Swirling internal magnetic structure. A section of the investigated sample, which is a gadolinium-cobalt pillar of diameter 0.005 millimetres (5 micrometres), is shown. With magnetic tomography, scientists determined its internal magnetic structure. Here, the magnetisation is represented by arrows for a horizontal slice within the pillar. In addition, the colour of the arrows indicate whether they are pointing upwards (orange) or downwards (purple). Credit: Paul Scherrer Institute/Claire Donnelly Magnets are found in motors, in energy production and in data storage. A deeper understanding of the basic properties of magnetic materials could therefore impact our everyday technology. A study by Scientists at the Paul Scherrer Institute PSI in Switzerland, the ETH Zurich and the University of Glasgow has the potential to further this understanding. The researchers have for the first time made visible the directions of the magnetisation inside an object thicker than ever before in 3-D and down to details ten thousand times smaller than a millimetre (100 nanometres). They were able to map the three dimensional arrangement of the magnetic moments. These can be thought of as tiny magnetic compass needles inside the material that collectively define its magnetic structure. The scientists achieved their visualisation inside a gadolinium-cobalt magnet using an experimental imaging technique called hard X-ray magnetic tomography which was developed at PSI. The result revealed intriguing intertwining patterns and, within them, so-called Bloch points. At a Bloch point, the magnetic needles abruptly change their direction. Bloch points were predicted theoretically in 1965 but have only now been observed directly with these new measurements. The researchers published their study in the renowned scientific journal Nature.
A team of scientists from the Paul Scherrer Institute PSI, the ETH Zurich and the University of Glasgow have for the first time been able to image the magnetic structure within a small 3-D object on the nanometre scale. The magnetic structure is an arrangement of magnetic moments, each of which can be thought of as a tiny magnetic compass needle. The studied object was a micrometre-sized pillar (thousandth of a millimetre in diameter) made of the material gadolinium-cobalt, which acts like a ferromagnet. Within it, the scientists visualised the magnetic patterns that occur on a scale ten thousand times smaller than a millimetre – in other words, the smallest detail they could make visible in their 3-D images was around 100 nanometres. The sophisticated imaging was achieved by a technique called hard X-ray magnetic tomography that was newly developed at PSI in the course of this proof-of-principle study.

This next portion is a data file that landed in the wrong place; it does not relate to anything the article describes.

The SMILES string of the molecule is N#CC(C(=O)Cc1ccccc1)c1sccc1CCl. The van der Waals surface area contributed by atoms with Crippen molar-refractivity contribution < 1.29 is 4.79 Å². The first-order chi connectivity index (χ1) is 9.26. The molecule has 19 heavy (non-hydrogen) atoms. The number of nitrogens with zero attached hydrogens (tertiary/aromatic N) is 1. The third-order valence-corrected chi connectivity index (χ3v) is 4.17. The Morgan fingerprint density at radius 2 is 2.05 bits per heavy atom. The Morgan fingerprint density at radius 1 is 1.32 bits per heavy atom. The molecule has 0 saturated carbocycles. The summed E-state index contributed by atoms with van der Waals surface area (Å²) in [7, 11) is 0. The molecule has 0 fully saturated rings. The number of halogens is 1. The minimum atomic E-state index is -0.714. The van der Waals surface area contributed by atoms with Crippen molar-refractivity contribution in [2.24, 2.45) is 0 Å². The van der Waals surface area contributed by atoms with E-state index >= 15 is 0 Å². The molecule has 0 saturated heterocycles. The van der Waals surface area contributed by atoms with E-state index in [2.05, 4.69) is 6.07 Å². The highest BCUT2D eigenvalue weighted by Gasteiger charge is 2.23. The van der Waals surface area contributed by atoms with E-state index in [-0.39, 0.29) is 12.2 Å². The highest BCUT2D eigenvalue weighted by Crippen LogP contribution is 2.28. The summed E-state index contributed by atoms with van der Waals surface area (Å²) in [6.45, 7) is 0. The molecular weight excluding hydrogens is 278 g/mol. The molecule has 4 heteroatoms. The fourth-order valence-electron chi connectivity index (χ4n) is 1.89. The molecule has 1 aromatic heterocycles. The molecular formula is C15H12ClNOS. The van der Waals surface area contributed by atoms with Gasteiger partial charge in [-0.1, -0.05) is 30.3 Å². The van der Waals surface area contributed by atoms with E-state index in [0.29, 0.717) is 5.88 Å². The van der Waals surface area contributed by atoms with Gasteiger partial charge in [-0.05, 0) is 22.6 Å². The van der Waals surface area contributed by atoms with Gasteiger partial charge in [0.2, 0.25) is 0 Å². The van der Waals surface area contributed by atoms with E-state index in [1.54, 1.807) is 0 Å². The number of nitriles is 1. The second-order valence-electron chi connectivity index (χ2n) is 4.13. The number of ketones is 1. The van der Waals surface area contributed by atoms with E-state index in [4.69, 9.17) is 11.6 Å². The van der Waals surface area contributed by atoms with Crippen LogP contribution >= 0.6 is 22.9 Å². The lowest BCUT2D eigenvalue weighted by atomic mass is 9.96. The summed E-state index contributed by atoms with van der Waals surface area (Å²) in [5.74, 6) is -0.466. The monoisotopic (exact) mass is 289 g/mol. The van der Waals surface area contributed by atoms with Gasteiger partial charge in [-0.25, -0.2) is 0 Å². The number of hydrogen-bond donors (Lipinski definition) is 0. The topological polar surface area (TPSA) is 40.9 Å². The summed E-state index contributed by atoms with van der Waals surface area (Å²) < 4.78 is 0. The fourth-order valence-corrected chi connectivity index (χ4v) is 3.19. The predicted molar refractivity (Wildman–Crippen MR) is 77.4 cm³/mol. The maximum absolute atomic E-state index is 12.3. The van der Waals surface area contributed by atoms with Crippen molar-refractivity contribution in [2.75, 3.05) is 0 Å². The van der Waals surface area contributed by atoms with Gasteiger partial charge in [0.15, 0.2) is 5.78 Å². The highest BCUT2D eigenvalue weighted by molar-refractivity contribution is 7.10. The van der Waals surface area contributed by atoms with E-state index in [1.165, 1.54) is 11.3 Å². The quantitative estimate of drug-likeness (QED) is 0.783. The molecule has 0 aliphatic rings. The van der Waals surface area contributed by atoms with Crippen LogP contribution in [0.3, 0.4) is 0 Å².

Up to now, imaging magnetism and magnetic patterns at this small scale could only be done in thin films or on the surfaces of objects, explains Laura Heyderman, principal investigator of the study, researcher at PSI and professor at ETH Zurich. We really feel like we are diving inside the magnetic material, seeing and understanding the 3-D arrangement of the tiny magnetic compass needles. These tiny needles ’feel’ each other and hence are not oriented randomly, but instead form well-defined patterns throughout the magnetic object.
Basic magnetic structures and first-time visualisation of Bloch points A vertical slice of the internal magnetic structure of a sample section. The sample is 0.005 millimetres (5 micrometres) in diameter and the section shown here is 0.0036 millimetres (3.6 micrometres) high. The internal magnetic structure is represented by arrows for a vertical slice within it. In addition, the colour of the arrows indicate whether they are pointing towards (orange) or away from the viewer (purple). Credit: Paul Scherrer Institute/Claire Donnelly The scientists quickly realised that the magnetic patterns consisted of tangled fundamental magnetic structures: They recognised domains, in other words, regions of homogenous magnetisation, and domain walls, the boundaries separating two different domains. They also observed magnetic vortices, which have a structure analogous to that of tornadoes, and all of these structures intertwined to create a complex and unique pattern. Seeing these basic and well-known structures come together in a complex 3-D network made sense and was very beautiful and rewarding, says Claire Donnelly, first author of the study.